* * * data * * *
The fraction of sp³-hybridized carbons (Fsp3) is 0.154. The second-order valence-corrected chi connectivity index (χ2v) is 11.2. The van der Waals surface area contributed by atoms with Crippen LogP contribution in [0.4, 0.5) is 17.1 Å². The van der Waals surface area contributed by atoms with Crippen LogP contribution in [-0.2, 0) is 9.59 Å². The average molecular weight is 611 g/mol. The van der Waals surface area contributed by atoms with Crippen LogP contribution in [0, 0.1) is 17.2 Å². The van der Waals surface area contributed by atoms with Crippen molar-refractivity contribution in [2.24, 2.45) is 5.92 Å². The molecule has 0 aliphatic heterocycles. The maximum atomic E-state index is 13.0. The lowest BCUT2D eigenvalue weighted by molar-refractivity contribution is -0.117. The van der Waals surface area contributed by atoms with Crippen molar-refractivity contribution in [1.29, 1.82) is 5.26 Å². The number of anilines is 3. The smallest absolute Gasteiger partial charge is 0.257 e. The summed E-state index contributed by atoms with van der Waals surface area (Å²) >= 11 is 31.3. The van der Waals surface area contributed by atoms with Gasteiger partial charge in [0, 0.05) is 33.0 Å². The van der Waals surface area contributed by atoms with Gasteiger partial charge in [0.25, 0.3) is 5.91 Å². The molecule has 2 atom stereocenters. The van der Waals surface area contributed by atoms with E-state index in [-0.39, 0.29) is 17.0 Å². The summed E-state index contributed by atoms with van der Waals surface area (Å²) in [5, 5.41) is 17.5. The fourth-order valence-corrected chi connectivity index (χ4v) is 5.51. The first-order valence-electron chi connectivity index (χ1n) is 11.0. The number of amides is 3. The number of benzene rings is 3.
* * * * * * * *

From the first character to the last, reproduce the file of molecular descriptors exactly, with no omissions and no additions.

The fraction of sp³-hybridized carbons (Fsp3) is 0.154. The second-order valence-corrected chi connectivity index (χ2v) is 11.2. The van der Waals surface area contributed by atoms with Crippen LogP contribution in [0.4, 0.5) is 17.1 Å². The van der Waals surface area contributed by atoms with Crippen LogP contribution in [-0.2, 0) is 9.59 Å². The average molecular weight is 611 g/mol. The van der Waals surface area contributed by atoms with Crippen LogP contribution in [0, 0.1) is 17.2 Å². The van der Waals surface area contributed by atoms with Crippen molar-refractivity contribution in [2.24, 2.45) is 5.92 Å². The molecule has 0 aliphatic heterocycles. The maximum atomic E-state index is 13.0. The lowest BCUT2D eigenvalue weighted by molar-refractivity contribution is -0.117. The van der Waals surface area contributed by atoms with Crippen molar-refractivity contribution in [1.29, 1.82) is 5.26 Å². The number of anilines is 3. The smallest absolute Gasteiger partial charge is 0.257 e. The summed E-state index contributed by atoms with van der Waals surface area (Å²) >= 11 is 31.3. The van der Waals surface area contributed by atoms with Gasteiger partial charge in [0, 0.05) is 33.0 Å². The van der Waals surface area contributed by atoms with Gasteiger partial charge in [0.25, 0.3) is 5.91 Å². The molecule has 2 atom stereocenters. The van der Waals surface area contributed by atoms with E-state index in [-0.39, 0.29) is 17.0 Å². The summed E-state index contributed by atoms with van der Waals surface area (Å²) in [5, 5.41) is 17.5. The fourth-order valence-corrected chi connectivity index (χ4v) is 5.51. The first-order valence-electron chi connectivity index (χ1n) is 11.0. The number of amides is 3. The number of benzene rings is 3.